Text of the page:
Over One-Fifth of Children Born in 2021 Were to Foreign Mothers – Government Data

A baby girl laying on a bed - stock photo

Over one-fifth of births in Ireland in 2021 were to foreign mothers, statistics released by the country’s government have shown.

More than 22 per cent of children born within the Irish state in the year 2021 had a foreign mother, official government statistics released on Thursday showed.

According to data released by Ireland’s Central Statistics Office (CSO), over 10 per cent of new mothers were from other countries across the EU, while an additional two per cent are listed as having UK citizenship.

Meanwhile, just shy of ten per cent of children are recorded as being born to mothers who have nationalities from outside the EU and UK.

Of all these births, a significant majority of over 58 per cent were recorded as occurring from within a marriage, though the percentage number of children born outside wedlock has risen slightly when compared to the previous year.

It comes as countries across Europe struggle to maintain their birthrate, with rapidly ageing populations on the continent often being used by talking heads to push for more and more immigration.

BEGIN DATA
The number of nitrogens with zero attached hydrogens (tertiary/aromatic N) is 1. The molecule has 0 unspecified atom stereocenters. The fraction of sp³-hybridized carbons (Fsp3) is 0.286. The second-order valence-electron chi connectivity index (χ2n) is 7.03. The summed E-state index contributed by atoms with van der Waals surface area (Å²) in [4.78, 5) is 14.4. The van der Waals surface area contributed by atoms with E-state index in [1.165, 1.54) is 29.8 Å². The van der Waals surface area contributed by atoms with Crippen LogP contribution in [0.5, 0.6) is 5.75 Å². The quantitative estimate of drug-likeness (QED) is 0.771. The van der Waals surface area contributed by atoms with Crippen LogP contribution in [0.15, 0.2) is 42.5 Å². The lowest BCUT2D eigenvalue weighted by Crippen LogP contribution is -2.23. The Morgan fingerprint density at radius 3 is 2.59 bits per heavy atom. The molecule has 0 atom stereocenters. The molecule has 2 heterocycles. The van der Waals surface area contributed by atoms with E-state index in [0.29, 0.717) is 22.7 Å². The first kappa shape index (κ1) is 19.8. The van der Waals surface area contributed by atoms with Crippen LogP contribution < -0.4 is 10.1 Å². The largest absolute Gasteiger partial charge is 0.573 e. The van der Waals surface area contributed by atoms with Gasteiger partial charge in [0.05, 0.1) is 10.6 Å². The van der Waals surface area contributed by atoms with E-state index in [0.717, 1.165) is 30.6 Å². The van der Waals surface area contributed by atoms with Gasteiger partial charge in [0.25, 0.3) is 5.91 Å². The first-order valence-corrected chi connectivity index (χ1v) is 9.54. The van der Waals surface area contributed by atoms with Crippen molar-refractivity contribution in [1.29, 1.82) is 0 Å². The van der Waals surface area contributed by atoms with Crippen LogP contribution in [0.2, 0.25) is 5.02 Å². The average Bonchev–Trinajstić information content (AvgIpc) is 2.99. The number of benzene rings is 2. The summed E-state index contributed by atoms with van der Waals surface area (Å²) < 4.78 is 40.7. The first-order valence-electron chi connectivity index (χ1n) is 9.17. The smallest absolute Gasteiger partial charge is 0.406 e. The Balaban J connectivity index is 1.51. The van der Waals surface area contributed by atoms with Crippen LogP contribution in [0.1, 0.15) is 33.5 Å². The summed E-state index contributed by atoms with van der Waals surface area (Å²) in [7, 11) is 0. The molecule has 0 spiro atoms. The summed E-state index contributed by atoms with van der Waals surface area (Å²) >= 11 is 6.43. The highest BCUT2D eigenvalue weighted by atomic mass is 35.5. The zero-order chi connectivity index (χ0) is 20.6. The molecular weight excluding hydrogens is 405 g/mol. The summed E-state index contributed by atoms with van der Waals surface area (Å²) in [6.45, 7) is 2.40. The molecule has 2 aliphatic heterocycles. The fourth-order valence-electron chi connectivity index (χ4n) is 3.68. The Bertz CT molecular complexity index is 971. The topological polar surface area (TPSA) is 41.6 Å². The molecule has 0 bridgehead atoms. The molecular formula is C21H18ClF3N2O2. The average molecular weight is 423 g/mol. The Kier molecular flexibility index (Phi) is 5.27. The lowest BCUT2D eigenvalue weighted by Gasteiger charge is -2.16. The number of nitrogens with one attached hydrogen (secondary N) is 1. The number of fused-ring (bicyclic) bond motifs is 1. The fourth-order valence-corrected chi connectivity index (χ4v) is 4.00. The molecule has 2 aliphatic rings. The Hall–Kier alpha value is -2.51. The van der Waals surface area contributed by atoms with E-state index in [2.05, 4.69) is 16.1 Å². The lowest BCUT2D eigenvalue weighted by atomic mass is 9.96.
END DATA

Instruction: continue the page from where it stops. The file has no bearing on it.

While 2021 did see a slight rise in the number of births when compared to 2020, overall, the country is seeing a collapse in the number of children born each year, with only 58,443 being born last year compared to 74,033 in 2011.

In this sense, Ireland is similar to its European neighbours, many of whom have begun to seriously struggle with collapsing birthrates over the last number of decades.

Nations like the United Kingdom, Italy and Spain have all seen their own birthrates plummet over the Chinese Coronavirus lockdown, with other European states implementing pro-family policies in the hopes of encouraging its citizenry to have more children.

Some more cosmopolitan-minded people, however, may be having different ideas, with one AI researcher suggesting that future generations will soon use computer-generated children living in a digital “metaverse” to replace real-life offspring.

This generation of “Tamagotchi Children” lovers will adopt the tech instead of having kids of their own partly over fears to do with the overpopulation of planet Earth, the researcher went on to claim.

“Virtual children may seem like a giant leap from where we are now, but within 50 years technology will have advanced to such an extent that babies which exist in the metaverse are indistinct from those in the real world,” she said.

“As the metaverse evolves, I can see virtual children becoming an accepted and fully embraced part of society in much of the developed world,” she continued. “We’re already well on our way to creating the Tamagotchi generation which, for all intents and purposes, will be ‘real’ to their parents.”

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